Students in this study described that receiving criticism from others, especially harsh criticism, was particularly difficult for them given their depression. Multiple studies have demonstrated that people with depression can have an abnormal or maladaptive response to negative feedback; scientists hypothesize that perceived failure on a particular task can trigger failure-related thoughts that interfere with subsequent performance ( Eshel and Roiser, 2010 ). Thus, it is important for research mentors to remember to make sure to avoid unnecessarily harsh criticisms that make students feel like they have failed (more about failure is described in the next recommendation). Further, students with depression often have low self-esteem or low “personal judgment of the worthiness that is expressed in the attitudes the individual holds towards oneself” ( Heatherton et al. , 2003 , p. 220; Sowislo and Orth, 2013 ). Specifically, a meta-analysis of longitudinal studies found that low self-esteem is predictive of depression ( Sowislo and Orth, 2013 ), and depression has also been shown to be highly related to self-criticism ( Luyten et al. , 2007 ). Indeed, nearly all of the students in our study described thinking that they are “not good enough,” “worthless,” or “inadequate,” which is consistent with literature showing that people with depression are self-critical ( Blatt et al. , 1982 ; Gilbert et al. , 2006 ) and can be less optimistic of their performance on future tasks and rate their overall performance on tasks less favorably than their peers without depression ( Cane and Gotlib, 1985 ). When we asked students what aspects of undergraduate research helped their depression, students described that praise from their mentors was especially impactful, because they thought so poorly of themselves and they needed to hear something positive from someone else in order to believe it could be true. Praise has been highlighted as an important aspect of mentoring in research for many years ( Ashford, 1996 ; Gelso and Lent, 2000 ; Brown et al. , 2009 ) and may be particularly important for students with depression. In fact, praise has been shown to enhance individuals’ motivation and subsequent productivity ( Hancock, 2002 ; Henderlong and Lepper, 2002 ), factors highlighted by students as negatively affecting their depression. However, something to keep in mind is that a student with depression and a student without depression may process praise differently. For a student with depression, a small comment that praises the student’s work may not be sufficient for the student to process that comment as praise. People with depression are hyposensitive to reward or have reward-processing deficits ( Eshel and Roiser, 2010 ); therefore, praise may affect students without depression more positively than it would affect students with depression. Research mentors should be mindful that students with depression often have a negative view of themselves, and while students report that praise is extremely important, they may have trouble processing such positive feedback.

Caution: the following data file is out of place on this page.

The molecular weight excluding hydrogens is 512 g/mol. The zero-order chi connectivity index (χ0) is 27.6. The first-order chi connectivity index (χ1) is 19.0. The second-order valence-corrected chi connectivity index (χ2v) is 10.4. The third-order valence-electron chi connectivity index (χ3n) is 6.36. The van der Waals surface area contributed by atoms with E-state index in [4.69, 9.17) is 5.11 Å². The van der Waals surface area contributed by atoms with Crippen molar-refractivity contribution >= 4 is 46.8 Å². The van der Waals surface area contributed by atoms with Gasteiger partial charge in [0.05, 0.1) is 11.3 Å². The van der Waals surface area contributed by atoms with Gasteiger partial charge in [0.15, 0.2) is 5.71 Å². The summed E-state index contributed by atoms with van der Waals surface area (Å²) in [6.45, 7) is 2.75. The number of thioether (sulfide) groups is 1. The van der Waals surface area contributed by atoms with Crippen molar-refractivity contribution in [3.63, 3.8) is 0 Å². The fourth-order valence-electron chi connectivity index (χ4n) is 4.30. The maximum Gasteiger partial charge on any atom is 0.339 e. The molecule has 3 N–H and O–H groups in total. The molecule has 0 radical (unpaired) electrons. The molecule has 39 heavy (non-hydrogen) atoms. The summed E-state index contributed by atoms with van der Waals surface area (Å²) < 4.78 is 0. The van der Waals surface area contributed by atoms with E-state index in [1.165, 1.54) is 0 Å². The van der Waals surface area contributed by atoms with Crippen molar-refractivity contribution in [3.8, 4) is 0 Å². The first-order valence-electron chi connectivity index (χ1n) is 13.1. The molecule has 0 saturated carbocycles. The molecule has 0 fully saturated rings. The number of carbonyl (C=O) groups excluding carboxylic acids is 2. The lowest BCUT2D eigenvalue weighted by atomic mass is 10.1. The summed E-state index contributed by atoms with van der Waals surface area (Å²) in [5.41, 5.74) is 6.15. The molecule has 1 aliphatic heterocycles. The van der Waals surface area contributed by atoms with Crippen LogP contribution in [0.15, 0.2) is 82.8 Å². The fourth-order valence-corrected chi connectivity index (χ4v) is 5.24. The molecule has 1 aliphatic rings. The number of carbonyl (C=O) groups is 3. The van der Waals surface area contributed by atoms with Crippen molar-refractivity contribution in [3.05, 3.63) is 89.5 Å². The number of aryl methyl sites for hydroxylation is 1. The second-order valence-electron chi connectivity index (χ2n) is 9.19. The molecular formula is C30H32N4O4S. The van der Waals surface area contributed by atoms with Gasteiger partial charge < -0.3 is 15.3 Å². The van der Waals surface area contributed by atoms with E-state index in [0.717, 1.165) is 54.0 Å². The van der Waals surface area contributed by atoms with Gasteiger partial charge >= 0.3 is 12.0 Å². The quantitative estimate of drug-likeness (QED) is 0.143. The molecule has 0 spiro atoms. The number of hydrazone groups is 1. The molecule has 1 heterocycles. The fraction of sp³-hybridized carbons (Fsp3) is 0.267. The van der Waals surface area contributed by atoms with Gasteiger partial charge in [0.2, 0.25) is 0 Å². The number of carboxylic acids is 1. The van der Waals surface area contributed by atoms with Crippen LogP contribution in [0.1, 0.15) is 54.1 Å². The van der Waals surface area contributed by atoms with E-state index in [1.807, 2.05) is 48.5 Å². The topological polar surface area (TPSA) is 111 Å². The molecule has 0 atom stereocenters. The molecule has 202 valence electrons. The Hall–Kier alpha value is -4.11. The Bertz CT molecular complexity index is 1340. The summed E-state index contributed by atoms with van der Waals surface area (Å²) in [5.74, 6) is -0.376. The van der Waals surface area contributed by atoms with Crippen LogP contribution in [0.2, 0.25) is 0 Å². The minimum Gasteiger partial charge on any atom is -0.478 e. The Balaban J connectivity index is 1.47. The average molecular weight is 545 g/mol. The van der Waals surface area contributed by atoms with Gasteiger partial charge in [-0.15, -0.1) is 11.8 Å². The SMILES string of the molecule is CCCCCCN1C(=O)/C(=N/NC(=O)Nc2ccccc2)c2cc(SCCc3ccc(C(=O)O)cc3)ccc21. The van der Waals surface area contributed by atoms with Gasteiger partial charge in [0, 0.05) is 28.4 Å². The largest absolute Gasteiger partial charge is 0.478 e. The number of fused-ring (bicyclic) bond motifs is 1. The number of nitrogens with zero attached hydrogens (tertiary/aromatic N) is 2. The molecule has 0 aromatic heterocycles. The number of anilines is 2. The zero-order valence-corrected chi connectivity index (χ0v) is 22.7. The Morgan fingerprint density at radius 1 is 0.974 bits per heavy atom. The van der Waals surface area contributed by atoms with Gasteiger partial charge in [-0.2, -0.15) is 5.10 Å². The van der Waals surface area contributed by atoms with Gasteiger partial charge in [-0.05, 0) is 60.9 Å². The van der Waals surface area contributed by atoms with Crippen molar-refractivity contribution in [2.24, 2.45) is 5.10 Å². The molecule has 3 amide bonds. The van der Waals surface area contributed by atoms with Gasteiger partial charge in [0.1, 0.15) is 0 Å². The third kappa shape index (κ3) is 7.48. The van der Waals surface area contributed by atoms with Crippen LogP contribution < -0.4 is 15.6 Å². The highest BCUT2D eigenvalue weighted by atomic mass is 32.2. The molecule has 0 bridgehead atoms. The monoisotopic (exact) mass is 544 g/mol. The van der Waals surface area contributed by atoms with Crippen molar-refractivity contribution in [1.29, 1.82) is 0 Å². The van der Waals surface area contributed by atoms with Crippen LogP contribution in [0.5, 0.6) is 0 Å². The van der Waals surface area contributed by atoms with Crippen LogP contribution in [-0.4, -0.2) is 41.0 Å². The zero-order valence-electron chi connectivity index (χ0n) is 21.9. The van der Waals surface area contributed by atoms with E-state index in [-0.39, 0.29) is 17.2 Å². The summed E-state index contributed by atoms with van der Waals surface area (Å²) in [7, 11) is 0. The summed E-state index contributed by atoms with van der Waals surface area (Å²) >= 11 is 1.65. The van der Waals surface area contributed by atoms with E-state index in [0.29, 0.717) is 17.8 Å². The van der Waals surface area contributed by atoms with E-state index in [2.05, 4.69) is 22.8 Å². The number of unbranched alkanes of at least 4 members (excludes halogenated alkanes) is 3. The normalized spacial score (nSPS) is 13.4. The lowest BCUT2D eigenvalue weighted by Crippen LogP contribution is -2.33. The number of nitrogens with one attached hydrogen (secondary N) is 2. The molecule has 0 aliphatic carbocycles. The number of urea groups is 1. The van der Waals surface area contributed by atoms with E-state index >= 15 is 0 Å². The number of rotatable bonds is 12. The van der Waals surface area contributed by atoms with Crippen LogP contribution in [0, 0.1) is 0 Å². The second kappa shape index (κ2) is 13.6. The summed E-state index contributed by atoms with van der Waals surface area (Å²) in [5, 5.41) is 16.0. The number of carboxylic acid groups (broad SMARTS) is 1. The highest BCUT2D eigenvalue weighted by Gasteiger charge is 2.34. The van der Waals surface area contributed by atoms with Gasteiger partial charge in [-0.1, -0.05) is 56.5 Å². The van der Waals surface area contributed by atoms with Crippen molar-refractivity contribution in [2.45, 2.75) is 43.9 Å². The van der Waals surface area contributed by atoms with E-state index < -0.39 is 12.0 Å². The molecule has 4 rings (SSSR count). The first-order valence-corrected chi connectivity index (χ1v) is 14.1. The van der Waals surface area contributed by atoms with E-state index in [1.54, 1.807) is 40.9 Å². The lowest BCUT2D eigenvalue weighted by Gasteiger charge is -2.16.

Normalize Failure and Be Explicit about the Importance of Research Contributions.